Inside the edge and opening oat to the ground
below. The cement, being packed tightly into
these grooves, forms a channel down which the
Continued on eighth page.
VILLAGE OF CONCBETI
A Fireproof Tmzn — 'Modern £V ;
trical Cooking Apparatus.
A member of the Authors' Club had cn!y %
cently moved from New York. City to ara J .";
urban village. He had decided that a change
scene, especially a change to a .;■ where tt,
sun shone across the "closely cropped law..
when the wind was not "sobbing among tv|§
pines" and the rain "beating- against the wiasfci
panes"— would freshen his inspiration. Havi^
written three "best sellers" in two years, helm
aspirations. He wished to write the "fear^y-
American noveL" He had argued that the wen
which should sum up America it.-, te a stcrr
Illustrative of great enterprise character- 1.
istlc of America." In order to obtain the prop?
atmosphere it must be written among the rig:"-'
surroundings. While looking about for this it
mosphere he had discovered a fireproof and as*
quito proof village in New Jersey.
This village, embowered by pretty trees, tot
truly what was claimed for it— the twenties
century village. It was fireproof, as all the at
vertisements had said, every house being of cos- ■
crete construction. No suburbanite riding bd%
town should be able to read hi his morris*:
paper, beneath staring hearlines, how the vfflajj
of »a- destroyed by fire the r »ht prertaa
just after the village elders. In convention as- » .
sembled, had voted to buy a supply of fire a
tinguishers and a chemical engine. The villa*
would never furnish an item of this character
for the papers.
There were other reasons why the villa*
would not be likely to be destroyed by ■"■■■ Not
only were all the houses, from the large man*
house of the great financier to the tiny cottag!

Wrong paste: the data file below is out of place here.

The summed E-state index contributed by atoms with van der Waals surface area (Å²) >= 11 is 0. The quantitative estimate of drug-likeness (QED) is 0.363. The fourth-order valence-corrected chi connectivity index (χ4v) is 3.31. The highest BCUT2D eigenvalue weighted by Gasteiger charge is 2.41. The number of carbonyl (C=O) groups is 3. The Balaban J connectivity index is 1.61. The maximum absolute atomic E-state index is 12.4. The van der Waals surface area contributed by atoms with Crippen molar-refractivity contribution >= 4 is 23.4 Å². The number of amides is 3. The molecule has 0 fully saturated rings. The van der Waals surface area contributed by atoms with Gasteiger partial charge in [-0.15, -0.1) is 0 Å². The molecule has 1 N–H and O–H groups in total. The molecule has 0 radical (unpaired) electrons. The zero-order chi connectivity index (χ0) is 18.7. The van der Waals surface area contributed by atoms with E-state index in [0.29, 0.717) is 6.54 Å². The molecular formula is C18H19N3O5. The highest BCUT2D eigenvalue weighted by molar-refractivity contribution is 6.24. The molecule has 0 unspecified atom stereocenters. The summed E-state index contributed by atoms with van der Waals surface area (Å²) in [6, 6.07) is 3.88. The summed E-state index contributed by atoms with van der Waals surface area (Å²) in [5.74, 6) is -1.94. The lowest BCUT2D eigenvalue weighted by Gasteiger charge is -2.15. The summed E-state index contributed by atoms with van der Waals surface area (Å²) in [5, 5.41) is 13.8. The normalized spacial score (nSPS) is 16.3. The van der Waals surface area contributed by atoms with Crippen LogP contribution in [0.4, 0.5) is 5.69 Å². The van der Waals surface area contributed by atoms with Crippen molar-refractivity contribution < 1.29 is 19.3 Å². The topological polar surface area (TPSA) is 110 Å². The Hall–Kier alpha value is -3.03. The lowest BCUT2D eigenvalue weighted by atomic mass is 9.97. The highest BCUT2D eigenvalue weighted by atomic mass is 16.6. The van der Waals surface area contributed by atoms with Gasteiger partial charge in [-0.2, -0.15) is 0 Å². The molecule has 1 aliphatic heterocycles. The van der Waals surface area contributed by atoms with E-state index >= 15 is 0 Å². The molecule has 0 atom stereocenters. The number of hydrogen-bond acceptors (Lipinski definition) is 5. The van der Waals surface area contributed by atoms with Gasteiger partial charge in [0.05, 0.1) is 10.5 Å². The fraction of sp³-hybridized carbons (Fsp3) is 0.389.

of his clerk at the other end of th*> street, do*
by the railroad station, built of concrete, bo
not In one of them, even in midwinter, could on
find a fire. N»t one of them had chimneys, fcr ;
there was no need for them. T- .■ sure, tin
mansion of the railroad president had struct
ures protruding from the roof which bore a!
the semblance of being mighty smoke toss, >
but, in fart, these were simply imitation chim
neys, placed on the house for the same reasra
that representations of gargoyles are sometimes
placed on churches and houses.
The entire community was heated in the win
ter by steam generated at a central plant and
conducted to the houses by underground pipet
As for cooking and lighting it was only a mat
ter of closing an electric switch. The kitches
contained no stove. All food was cooked on elec
trical appliances resting on oaken si'lebo«rii
For this reason it was easy to obtain coote.
Other servants, such a3 waitresses, were hanTy
needed, for one could make one's coffee aaid
toast for breakfast while seated at the tiUt
simply by turning buttons. One of the attrac
tions of the place to the author was the fee:
that concrete ferryboats were used in trans
ferring- the passengers across the river to ti«
station of the road which sen. I the village
"No Slocum disaster here." he had said to to
wife when they crossed the first time to vis:
the place. What if It is foggy sometimes a=i
there are collisions; these boats have nothing a
fear from collisions. I have a feeling that «
are going to find the right atmosphere for oc
Continued on eighth pace.
ORIENTAL RUGS & CARPETS
Washed, Cleaned, Repaired and Stored
MICHAEUAN BROS. & CO
TeL 5073 UaJ^n. »7 HHil AY»